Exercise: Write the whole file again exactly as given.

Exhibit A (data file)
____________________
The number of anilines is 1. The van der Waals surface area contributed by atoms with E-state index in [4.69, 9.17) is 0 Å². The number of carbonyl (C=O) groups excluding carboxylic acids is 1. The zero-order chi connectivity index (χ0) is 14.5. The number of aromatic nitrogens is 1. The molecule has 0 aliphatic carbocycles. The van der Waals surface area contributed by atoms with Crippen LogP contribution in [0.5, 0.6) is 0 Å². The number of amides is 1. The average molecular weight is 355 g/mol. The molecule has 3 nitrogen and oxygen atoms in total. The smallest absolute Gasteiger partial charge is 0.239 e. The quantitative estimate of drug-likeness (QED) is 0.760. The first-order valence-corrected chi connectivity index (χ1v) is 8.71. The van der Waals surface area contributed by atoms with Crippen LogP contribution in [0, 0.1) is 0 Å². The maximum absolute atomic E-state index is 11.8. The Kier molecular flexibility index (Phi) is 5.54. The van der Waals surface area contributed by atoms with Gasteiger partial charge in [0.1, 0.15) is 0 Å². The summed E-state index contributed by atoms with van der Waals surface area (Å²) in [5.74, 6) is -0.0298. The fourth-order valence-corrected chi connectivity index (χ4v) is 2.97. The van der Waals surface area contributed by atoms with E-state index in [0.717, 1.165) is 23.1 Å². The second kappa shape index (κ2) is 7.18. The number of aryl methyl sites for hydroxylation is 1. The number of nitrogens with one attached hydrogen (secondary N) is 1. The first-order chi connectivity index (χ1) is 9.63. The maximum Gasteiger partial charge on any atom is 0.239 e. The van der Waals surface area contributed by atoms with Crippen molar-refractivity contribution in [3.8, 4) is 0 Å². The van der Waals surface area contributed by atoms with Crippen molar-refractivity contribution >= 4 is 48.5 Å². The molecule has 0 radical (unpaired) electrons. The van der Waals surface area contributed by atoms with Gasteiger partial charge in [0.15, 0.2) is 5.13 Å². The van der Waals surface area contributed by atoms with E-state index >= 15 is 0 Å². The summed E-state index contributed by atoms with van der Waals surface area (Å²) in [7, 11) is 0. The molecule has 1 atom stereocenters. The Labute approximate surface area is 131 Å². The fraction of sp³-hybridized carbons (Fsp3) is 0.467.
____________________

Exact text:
The number of anilines is 1. The van der Waals surface area contributed by atoms with E-state index in [4.69, 9.17) is 0 Å². The number of carbonyl (C=O) groups excluding carboxylic acids is 1. The zero-order chi connectivity index (χ0) is 14.5. The number of aromatic nitrogens is 1. The molecule has 0 aliphatic carbocycles. The van der Waals surface area contributed by atoms with Crippen LogP contribution in [0.5, 0.6) is 0 Å². The number of amides is 1. The average molecular weight is 355 g/mol. The molecule has 3 nitrogen and oxygen atoms in total. The smallest absolute Gasteiger partial charge is 0.239 e. The quantitative estimate of drug-likeness (QED) is 0.760. The first-order valence-corrected chi connectivity index (χ1v) is 8.71. The van der Waals surface area contributed by atoms with Crippen LogP contribution in [0, 0.1) is 0 Å². The maximum absolute atomic E-state index is 11.8. The Kier molecular flexibility index (Phi) is 5.54. The van der Waals surface area contributed by atoms with Gasteiger partial charge in [0.1, 0.15) is 0 Å². The summed E-state index contributed by atoms with van der Waals surface area (Å²) in [5.74, 6) is -0.0298. The fourth-order valence-corrected chi connectivity index (χ4v) is 2.97. The van der Waals surface area contributed by atoms with E-state index in [0.717, 1.165) is 23.1 Å². The second kappa shape index (κ2) is 7.18. The number of aryl methyl sites for hydroxylation is 1. The number of nitrogens with one attached hydrogen (secondary N) is 1. The first-order chi connectivity index (χ1) is 9.63. The maximum Gasteiger partial charge on any atom is 0.239 e. The van der Waals surface area contributed by atoms with Crippen molar-refractivity contribution in [3.8, 4) is 0 Å². The van der Waals surface area contributed by atoms with Crippen molar-refractivity contribution >= 4 is 48.5 Å². The molecule has 0 radical (unpaired) electrons. The van der Waals surface area contributed by atoms with Gasteiger partial charge in [0.15, 0.2) is 5.13 Å². The van der Waals surface area contributed by atoms with E-state index >= 15 is 0 Å². The summed E-state index contributed by atoms with van der Waals surface area (Å²) in [7, 11) is 0. The molecule has 1 atom stereocenters. The Labute approximate surface area is 131 Å². The fraction of sp³-hybridized carbons (Fsp3) is 0.467.